Lung Ultrasound Scan offers high accuracy in detecting pneumonia in children
Lung Ultrasound Scan (LUS) offers high accuracy in detection of pneumonia in children, revealed a study published in the Academic Emergency Medicine.
Childhood pneumonia is one of the leading cause of mortality in children worldwide. Prior researches suggest that Lung Ultrasound Scan can be a good alternative to chest x-rays in detecting childhood pneumonia.
The present study intended to access the diagnostic accuracy of LUS for pneumonia and compare the performance between novice and advanced sonographers with a systematic review and meta‐analysis.
The authors searched PubMed and EMBASE from inception to February 2018 for eligible studies that evaluated the utility of LUS in children suspected of having pneumonia against the reference standard of either imaging results alone or a combination of clinical, laboratory and imaging results. They reported the study using the Preferred Reporting Items for a Systematic Review and Meta‐analysis of Diagnostic Test Accuracy Studies.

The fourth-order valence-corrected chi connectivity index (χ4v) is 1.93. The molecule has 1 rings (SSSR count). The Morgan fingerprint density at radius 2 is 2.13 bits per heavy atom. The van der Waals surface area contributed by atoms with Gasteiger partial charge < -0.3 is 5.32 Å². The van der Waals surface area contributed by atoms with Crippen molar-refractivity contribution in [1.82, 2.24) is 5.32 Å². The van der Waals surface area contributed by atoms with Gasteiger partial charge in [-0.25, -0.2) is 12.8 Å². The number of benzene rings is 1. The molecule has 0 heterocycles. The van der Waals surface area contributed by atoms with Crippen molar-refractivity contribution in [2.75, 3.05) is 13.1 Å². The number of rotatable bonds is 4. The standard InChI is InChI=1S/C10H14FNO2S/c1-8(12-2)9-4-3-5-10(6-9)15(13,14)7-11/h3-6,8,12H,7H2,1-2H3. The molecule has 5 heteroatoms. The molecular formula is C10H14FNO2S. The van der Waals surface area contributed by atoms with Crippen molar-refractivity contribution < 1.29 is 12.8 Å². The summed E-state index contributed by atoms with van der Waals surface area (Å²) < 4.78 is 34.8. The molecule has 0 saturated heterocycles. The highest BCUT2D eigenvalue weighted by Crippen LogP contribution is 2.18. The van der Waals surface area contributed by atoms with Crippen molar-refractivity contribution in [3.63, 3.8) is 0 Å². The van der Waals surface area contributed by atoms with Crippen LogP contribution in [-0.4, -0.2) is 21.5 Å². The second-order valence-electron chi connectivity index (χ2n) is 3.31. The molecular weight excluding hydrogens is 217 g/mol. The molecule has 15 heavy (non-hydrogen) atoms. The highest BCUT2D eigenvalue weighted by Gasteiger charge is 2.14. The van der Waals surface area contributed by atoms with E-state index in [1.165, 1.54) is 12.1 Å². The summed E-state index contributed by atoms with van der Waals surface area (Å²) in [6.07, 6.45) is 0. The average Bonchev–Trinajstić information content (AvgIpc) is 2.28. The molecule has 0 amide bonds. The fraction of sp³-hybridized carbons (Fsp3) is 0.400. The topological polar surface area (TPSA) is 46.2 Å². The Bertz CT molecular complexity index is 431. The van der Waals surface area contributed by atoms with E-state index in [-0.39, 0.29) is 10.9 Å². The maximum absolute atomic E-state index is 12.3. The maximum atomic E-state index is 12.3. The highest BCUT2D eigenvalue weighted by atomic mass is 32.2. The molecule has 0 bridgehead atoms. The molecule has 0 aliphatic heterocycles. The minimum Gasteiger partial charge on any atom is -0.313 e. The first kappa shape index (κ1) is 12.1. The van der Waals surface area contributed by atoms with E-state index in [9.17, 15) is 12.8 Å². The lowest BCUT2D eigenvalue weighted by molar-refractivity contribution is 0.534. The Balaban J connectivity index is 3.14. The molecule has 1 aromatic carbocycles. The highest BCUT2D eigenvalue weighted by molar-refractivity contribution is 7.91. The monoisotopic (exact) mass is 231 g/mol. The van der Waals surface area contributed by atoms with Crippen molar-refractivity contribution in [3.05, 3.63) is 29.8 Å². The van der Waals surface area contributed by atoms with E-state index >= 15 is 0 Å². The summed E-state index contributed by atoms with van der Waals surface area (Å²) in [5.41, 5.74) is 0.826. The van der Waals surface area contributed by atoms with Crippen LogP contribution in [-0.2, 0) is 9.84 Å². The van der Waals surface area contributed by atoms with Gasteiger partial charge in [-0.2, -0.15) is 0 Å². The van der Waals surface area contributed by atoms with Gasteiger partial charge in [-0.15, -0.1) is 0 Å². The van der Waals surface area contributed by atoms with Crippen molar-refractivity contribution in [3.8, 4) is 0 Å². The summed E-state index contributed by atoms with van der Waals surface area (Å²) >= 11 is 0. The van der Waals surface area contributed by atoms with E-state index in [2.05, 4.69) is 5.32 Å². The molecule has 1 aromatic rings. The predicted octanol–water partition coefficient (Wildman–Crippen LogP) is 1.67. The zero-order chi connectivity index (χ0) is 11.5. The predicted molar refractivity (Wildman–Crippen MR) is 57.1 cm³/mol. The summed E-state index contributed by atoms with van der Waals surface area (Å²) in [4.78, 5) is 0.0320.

QUADAS‐2 was used to appraise the included studies’ methodologic quality and employed a random‐effect bivariate model and a hierarchical summary receiver operating characteristic (HSROC) curve to evaluate LUS’ performance characteristics.
Then they conducted subgroup analyses and meta‐regression based on the level of sonographer training to summarize and compare LUS’ diagnostic accuracy for pneumonia between novice (training ≤ 7 days) and advanced sonographers.
It was observed that found that twenty‐five studies were included in the meta‐analysis. For diagnosing pneumonia, LUS demonstrated an overall sensitivity = 0.94, specificity = 0.92 , positive likelihood ratio = 12.40 and negative likelihood ratio = 0.07, with an area under ROC (AUROC) curve of 0.97 . Meta‐regression revealed a significant difference in the diagnostic accuracy for pneumonia for LUS between novice and advanced sonographers.
Based on the findings the authors conclude: LUS can accurately diagnose pneumonia in children. However, this test demonstrates operator‐dependent variability, with more experienced sonographers having higher diagnostic accuracy. Further work on evidence‐based educational methods to train novice sonographers in LUS is required.
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